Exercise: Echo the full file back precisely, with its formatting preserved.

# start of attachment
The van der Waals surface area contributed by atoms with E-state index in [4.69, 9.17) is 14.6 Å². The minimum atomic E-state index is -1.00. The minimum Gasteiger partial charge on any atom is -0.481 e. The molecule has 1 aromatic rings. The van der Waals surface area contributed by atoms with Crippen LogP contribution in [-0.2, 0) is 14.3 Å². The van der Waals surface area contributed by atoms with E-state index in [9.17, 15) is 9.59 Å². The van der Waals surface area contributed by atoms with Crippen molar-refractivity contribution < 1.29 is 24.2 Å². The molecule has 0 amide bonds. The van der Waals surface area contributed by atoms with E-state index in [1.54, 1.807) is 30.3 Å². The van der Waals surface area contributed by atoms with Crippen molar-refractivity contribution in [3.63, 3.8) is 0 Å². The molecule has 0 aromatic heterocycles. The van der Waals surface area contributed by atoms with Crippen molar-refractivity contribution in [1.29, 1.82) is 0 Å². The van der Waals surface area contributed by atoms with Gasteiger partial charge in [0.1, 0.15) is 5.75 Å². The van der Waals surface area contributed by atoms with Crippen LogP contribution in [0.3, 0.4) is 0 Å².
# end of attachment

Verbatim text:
The van der Waals surface area contributed by atoms with E-state index in [4.69, 9.17) is 14.6 Å². The minimum atomic E-state index is -1.00. The minimum Gasteiger partial charge on any atom is -0.481 e. The molecule has 1 aromatic rings. The van der Waals surface area contributed by atoms with Crippen LogP contribution in [-0.2, 0) is 14.3 Å². The van der Waals surface area contributed by atoms with E-state index in [9.17, 15) is 9.59 Å². The van der Waals surface area contributed by atoms with Crippen molar-refractivity contribution < 1.29 is 24.2 Å². The molecule has 0 amide bonds. The van der Waals surface area contributed by atoms with E-state index in [1.54, 1.807) is 30.3 Å². The van der Waals surface area contributed by atoms with Crippen molar-refractivity contribution in [3.63, 3.8) is 0 Å². The molecule has 0 aromatic heterocycles. The van der Waals surface area contributed by atoms with Crippen molar-refractivity contribution in [1.29, 1.82) is 0 Å². The van der Waals surface area contributed by atoms with Gasteiger partial charge in [0.1, 0.15) is 5.75 Å². The van der Waals surface area contributed by atoms with Crippen LogP contribution in [0.3, 0.4) is 0 Å².